KDPI representative Abdullahi says, "The people who were arrested [on 30-31 August] had come [to Turkey] from Iraq three years ago. At the time, there was an UNHCR office in Arbil, in Iraqi Kurdistan. When this office was closed down, the UNHCR asked these refugees to move to Van and Ankara in Turkey and appear before UNHCR officials there. All those who were arrested [last week] had UNHCR papers."
Speaking by telephone from Ankara, UNHCR spokesman Metin Corabatir told Radio Farda, RFE/RL's Persian-language service, that the agency has received information suggesting Turkey has handed over a number of Iranian asylum seekers to Tehran in the past few days, thereby putting their lives at great risk.
Corabatir also said the detainees arrested in Van had applied for refugee status but could not confirm whether their requests had been met.
Neither Turkish authorities nor the Iranian government has confirmed the arrests and the possible deportation of Kurdish militants. Officials in both countries could not be reached for comment.
Speaking to Radio Farda by telephone from Van, one Kurdish refugee who asked not to be named said Iranian asylum seekers in Turkey fear for their lives: "We are all peshmergas or members of Komala who have been actively involved in political armed struggle for the past decade. Do you think our lives would not be endangered if we were deported to Iran?"
Although Turkey and Iran have recently moved to improve bilateral ties, relations remain strained over the Kurdish issue.
Ankara has long accused Tehran of supporting militants of its outlawed Kurdistan Workers Party (PKK), which it holds responsible for a bloody guerrilla war that claimed an estimated 35,000 lives between 1984 and 1999.
Iran, in turn, blames Turkey for allegedly offering KDPI and Komala fighters a safe haven in Eastern Anatolia.
Yet, Kurds have often fallen victim to attempts by Ankara and Tehran at mending fences.
In the past, Ankara has handed over KDPI or Komala members to Tehran in the hope of obtaining the extradition of Iran-based PKK members in return.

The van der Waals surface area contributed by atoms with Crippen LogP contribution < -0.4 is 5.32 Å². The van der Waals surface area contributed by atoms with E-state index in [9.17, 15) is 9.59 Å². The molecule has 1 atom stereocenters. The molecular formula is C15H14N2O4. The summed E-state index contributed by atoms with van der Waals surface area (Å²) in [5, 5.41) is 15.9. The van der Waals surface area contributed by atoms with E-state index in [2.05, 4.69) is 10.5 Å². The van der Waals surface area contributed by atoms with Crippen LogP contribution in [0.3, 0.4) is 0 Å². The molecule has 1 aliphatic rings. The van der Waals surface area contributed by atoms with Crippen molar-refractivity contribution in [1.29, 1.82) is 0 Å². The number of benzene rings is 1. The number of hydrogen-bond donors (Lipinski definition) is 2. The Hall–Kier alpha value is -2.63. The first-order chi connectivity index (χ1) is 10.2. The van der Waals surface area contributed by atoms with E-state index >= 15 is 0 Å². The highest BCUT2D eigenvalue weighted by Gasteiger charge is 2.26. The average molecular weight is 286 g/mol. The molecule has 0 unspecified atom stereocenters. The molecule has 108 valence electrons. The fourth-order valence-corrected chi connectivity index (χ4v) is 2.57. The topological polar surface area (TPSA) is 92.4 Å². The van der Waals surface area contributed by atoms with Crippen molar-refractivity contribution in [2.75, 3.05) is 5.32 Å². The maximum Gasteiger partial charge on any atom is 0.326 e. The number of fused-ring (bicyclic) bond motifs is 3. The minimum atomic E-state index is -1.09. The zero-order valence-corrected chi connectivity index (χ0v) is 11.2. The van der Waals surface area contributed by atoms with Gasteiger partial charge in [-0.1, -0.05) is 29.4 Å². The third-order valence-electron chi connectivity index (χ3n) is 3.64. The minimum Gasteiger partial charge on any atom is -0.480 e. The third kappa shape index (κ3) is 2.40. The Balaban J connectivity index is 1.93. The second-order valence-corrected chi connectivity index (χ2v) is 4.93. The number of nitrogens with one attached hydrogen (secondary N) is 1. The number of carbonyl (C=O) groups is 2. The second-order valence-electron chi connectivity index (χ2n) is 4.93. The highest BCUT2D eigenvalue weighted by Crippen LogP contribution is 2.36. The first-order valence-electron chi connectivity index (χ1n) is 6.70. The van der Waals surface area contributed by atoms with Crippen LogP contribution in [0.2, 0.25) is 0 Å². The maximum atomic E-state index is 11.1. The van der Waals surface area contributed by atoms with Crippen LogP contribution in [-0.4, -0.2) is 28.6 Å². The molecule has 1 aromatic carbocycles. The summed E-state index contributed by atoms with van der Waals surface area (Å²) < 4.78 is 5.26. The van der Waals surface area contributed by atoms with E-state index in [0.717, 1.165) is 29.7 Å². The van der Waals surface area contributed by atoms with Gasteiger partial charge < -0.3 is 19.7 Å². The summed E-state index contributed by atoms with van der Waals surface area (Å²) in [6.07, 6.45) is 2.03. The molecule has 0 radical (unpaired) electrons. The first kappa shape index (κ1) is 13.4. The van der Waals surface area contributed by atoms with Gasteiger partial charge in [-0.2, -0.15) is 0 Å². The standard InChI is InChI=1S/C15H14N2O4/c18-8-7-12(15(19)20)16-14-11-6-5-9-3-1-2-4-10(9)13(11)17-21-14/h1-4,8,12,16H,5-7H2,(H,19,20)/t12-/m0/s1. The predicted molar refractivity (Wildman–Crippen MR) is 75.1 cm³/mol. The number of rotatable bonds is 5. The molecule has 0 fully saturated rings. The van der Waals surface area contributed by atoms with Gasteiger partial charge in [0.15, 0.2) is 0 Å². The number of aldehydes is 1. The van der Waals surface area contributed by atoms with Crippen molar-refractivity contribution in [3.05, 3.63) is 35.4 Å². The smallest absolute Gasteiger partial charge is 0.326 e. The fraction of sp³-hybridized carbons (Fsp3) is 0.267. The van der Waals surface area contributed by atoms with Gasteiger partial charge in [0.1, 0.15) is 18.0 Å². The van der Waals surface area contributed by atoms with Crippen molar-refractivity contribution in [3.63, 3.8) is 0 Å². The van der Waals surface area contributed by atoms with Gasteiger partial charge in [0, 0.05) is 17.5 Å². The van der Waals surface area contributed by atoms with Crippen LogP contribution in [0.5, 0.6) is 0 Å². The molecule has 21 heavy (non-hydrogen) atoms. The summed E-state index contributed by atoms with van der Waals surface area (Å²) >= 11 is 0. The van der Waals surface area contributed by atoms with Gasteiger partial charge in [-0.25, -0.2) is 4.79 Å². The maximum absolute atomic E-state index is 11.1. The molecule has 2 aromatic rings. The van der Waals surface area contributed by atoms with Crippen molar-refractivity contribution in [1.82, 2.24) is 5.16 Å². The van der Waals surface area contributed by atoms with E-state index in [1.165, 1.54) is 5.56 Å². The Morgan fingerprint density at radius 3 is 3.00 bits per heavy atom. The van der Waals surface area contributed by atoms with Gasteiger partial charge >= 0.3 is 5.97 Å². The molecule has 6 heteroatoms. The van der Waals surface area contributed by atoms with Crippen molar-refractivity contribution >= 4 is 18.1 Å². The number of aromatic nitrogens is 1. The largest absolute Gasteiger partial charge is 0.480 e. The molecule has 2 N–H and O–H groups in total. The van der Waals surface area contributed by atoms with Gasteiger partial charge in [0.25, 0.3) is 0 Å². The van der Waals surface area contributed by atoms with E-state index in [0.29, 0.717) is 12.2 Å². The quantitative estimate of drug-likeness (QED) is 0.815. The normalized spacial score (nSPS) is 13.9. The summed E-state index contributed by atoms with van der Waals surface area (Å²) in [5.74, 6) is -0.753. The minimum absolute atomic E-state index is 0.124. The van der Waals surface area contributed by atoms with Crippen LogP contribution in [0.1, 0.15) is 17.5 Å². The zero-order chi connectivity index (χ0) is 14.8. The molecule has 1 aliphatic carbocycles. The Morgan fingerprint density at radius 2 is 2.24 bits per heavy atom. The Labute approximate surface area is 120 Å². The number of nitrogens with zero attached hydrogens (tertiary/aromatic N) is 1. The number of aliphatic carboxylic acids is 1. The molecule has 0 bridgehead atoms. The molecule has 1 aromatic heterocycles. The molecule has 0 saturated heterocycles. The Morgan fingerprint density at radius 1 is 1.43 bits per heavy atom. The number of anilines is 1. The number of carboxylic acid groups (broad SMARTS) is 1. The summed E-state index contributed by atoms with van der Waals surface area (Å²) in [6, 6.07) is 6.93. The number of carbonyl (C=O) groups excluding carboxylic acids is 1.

Abdullahi says that a few years ago, Turkish authorities extradited two KDPI members (Kazim Tuheri and Khalid Shoqi) to Iran. Both Kurdish activists were reportedly executed in 2002 after enduring months of torture in Iranian custody.
Asked whether the recent arrests of Kurdish asylum seekers in Van could be part of a deal between Ankara and Tehran, Abdullahi said, "This I could not say. It is possible because we have seen that kind of swap between the governments of Iran and Turkey in the past. But I cannot say anything for the moment because I do not know whether PKK members were [recently] extradited to Turkey. Be it as it may, we have had such cases in the past."
Ankara last month offered a limited amnesty for PKK members.
But the Marxist group -- which is now known as the Kurdistan Freedom and Democracy Congress (KADEK) -- has denounced the initiative as a ploy. It has threatened to resume its armed struggle for autonomy in predominantly Kurdish Eastern Anatolia provinces unless Turkey endorses a proposed "road map" to solve the Kurdish issue peacefully.
Turkey is also pressing the United States to move against the organization's training camps in northern Iraq's Qadil Mountains, near the Iranian border, in return for Ankara's possible participation in a multinational stabilization force in Iraq.
Washington has so far given no sign that it is ready to take military action against the PKK, although it officially considers the group a terrorist organization.
(Radio Farda's Jamshid Zand contributed to this report.)